I saw Gove declared a climate sceptic on Twitter on the basis on this failed initiative celebrated by the Guardian in July 2013: Michael Gove abandons plans to drop climate change from curriculum. I’ll run with it. Easily the biggest hero of all for me. More anon.

How on earth did Brexit win?

It’s one thing to enjoy the egg on various experts’ faces, it’s another to put it there.

As indicated by the final conference call before the result was announced, described by Matthew Elliott in his detailed explanation on Thursday, for the last Daily Politics before Parliament’s summer recess, the inner circle of Vote Leave was Elliott himself, Labour MP Gisela Stuart, Boris Johnson, Michael Gove and his old special adviser at education, Dominic Cummings. Not forgetting Peter Cruddas and Martin Bloom, who also give their view. Elliott’s second point, about Vote Leave’s epic struggle to maintain its distance from UKIP and Nigel Farage, is well worth consideration, in my view, as we think about how ordinary voters will also turn decisively against foolish climate alarmism, leading to the repeal, or at least the quietly setting aside, of the UK’s ruinous Climate Change Act.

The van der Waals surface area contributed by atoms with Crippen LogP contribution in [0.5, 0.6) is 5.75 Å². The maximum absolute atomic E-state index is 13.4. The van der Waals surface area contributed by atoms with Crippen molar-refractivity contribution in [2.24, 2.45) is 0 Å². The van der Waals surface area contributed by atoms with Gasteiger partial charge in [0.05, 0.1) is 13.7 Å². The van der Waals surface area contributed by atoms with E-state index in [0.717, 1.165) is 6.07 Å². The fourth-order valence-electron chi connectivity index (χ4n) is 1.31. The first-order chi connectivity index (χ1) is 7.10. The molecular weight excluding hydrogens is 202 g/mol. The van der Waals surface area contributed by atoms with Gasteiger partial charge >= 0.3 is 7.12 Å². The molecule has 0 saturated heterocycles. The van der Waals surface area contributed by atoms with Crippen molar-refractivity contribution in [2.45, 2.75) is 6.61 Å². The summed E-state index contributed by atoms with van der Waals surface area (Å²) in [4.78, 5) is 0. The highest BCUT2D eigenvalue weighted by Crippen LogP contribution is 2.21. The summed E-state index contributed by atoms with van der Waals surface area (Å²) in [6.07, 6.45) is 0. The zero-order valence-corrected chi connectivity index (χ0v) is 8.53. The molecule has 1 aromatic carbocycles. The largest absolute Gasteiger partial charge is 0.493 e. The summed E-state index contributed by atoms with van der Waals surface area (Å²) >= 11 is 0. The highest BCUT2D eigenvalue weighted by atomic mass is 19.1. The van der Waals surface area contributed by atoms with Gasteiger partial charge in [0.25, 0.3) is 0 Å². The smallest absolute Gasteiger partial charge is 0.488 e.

In the studio discussion that followed on the Daily Politics, The Independent’s veteran political columnist Steve Richards was generous in his praise for Elliott and the vast achievement of Vote Leave. My assumption is that as climate sceptics we do well to listen and learn well.

The following day Matthew Goodwin published What Really Caused Brexit? in Newsweek. Although limited the analysis seems to cohere strongly with Geoff Chambers’ favourite sociologist Emmanuel Todd, as the crucial predictor for a vote for Brexit seems to have been a lack of university education. The poor, poor experts. Please I beseech you show suitable empathy in your comments below.


  1. ‘Twas the ignorance of experts responsible for their almost universal failure to predict and plan for Brexit. ‘Twas their arrogance over decades which set the stage for Brexit. ‘Twas, in the final few weeks leading up to June 23, the crass stupidity of experts which finally did for their aspirations of winning the vote to remain.

    Do hope that wasn’t too empathetic. Wouldn’t want to overdo it.

    Liked by 1 person

  2. The similarity between the EU referendum and belief, or lack of, in climate change is that both have an element of half full/half empty about them.

    Amongst my friends hardly any changed their voting position during the referendum campaign. Outers stayed outers and remainers remained unchanged – though many were reluctant. The big difference between these topics is actually having a referendum on the subject – imagine having a yes/no referendum on climate change. What would the turn-out be, and what result?